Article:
fraud

Feds charge Democratic state Sen. Robinson with embezzlement

Freshman state Sen. Katrina Robinson (D-Memphis) is facing federal theft and embezzlement charges.

Prosecutors allege Robinson stole stole more than $600,000 from her business, the Healthcare Institute, by paying herself more than what was allowed under the terms the grant she received, the Daily Mempian reports.

Robinson defeated the late Sen. Reginald Tate in the primary in 2018 and went on to win the heavily Democratic district.

The Senate Democratic Caucus issued the following statement:

It’s clear that Sen. Robinson’s work in the state legislature on behalf of her constituents is not in question here today. Just like every other American, Sen. Robinson deserves the presumption of innocence and due process under the law. Her case should be resolved by a court of law, not by the court of public opinion.”

Investigators this week searched Robinson’s home and business again after conducting earlier raids in February. The complaint alleges Robinson used the money to buy a vehicle for her daughter, clothing, and beauty products. She is also charged with spending grant money on her wedding and honeymoon, followed by legal fees for her divorce.

Robinson’s company, the Healthcare Institute, in 2015 received a $1.6 million grant from the U.S. Department of Health and Human Services in 2015 to educate people  “looking for a jumpstart to their education and also to provide patient education to the elderly community.”

An anonymous complaint filed in 2016 alleged Robinson had spent $550 in grant funds to buy a Louis Vuitton handbag. The agency’s inspector general opened an investigation, which the FBI later joined.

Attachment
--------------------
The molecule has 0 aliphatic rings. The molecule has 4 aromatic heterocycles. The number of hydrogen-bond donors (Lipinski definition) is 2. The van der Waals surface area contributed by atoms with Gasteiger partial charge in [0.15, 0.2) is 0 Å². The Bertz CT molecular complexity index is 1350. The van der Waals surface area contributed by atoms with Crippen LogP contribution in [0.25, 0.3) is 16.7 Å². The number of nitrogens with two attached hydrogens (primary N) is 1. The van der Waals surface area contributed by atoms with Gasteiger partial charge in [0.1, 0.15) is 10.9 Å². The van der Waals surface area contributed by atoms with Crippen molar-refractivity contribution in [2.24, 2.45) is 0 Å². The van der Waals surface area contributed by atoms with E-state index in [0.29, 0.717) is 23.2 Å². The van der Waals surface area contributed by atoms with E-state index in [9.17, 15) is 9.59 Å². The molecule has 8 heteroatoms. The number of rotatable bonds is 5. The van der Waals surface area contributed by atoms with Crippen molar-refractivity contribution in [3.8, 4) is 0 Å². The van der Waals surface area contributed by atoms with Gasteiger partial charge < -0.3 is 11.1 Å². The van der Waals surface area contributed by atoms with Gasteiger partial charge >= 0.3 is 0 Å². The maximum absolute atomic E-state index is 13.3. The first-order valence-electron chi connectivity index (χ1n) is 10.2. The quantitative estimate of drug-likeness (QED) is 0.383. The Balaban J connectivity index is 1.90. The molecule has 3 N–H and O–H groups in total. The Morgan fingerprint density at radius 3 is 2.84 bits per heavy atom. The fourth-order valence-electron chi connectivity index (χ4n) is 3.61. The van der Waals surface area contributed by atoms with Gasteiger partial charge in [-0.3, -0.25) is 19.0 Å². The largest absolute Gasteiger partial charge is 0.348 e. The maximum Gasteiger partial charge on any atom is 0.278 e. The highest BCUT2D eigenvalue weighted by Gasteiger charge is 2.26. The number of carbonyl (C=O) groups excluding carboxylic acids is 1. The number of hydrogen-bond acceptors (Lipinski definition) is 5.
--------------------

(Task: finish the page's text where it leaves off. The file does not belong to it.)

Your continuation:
TN Attorney General’s Office responds to COVID-19

The Tennessee Attorney General’s Office is working at full strength even as most of its staffers work from home. Lawyers are handling mediations and depositions through video conferencing and filing court documents through a fax machine.

Samantha Fisher, the communications director for AG Herbert Slatery, is giving an inside look at how the office is continuing to function under these trying circumstances.

Nearly 250 staffers are working remotely with a focus on legal issues related to the coronavirus response, she said. The Consumer Advocate Unit successfully petitioned the state Public Utility Commission to prevent disconnection of service for nonpayment while the the governor’s state of emergency was in effect.

The Division of Consumer Affairs and the Public Protection Section look into each complaint filed. The division had received 202 formal complaints regarding the coronavirus, inclduding 139 for alleged price gouging (including one high-profile case that received national media attention) and 51 involving refund disputes such as for a vacation rental or event.

The Medicaid Fraud and Integrity Division lawyers have maintained their efforts at civil recovery for TennCare overpayments due to fraud. The division recovered $14 million last year, according to the AG’s office.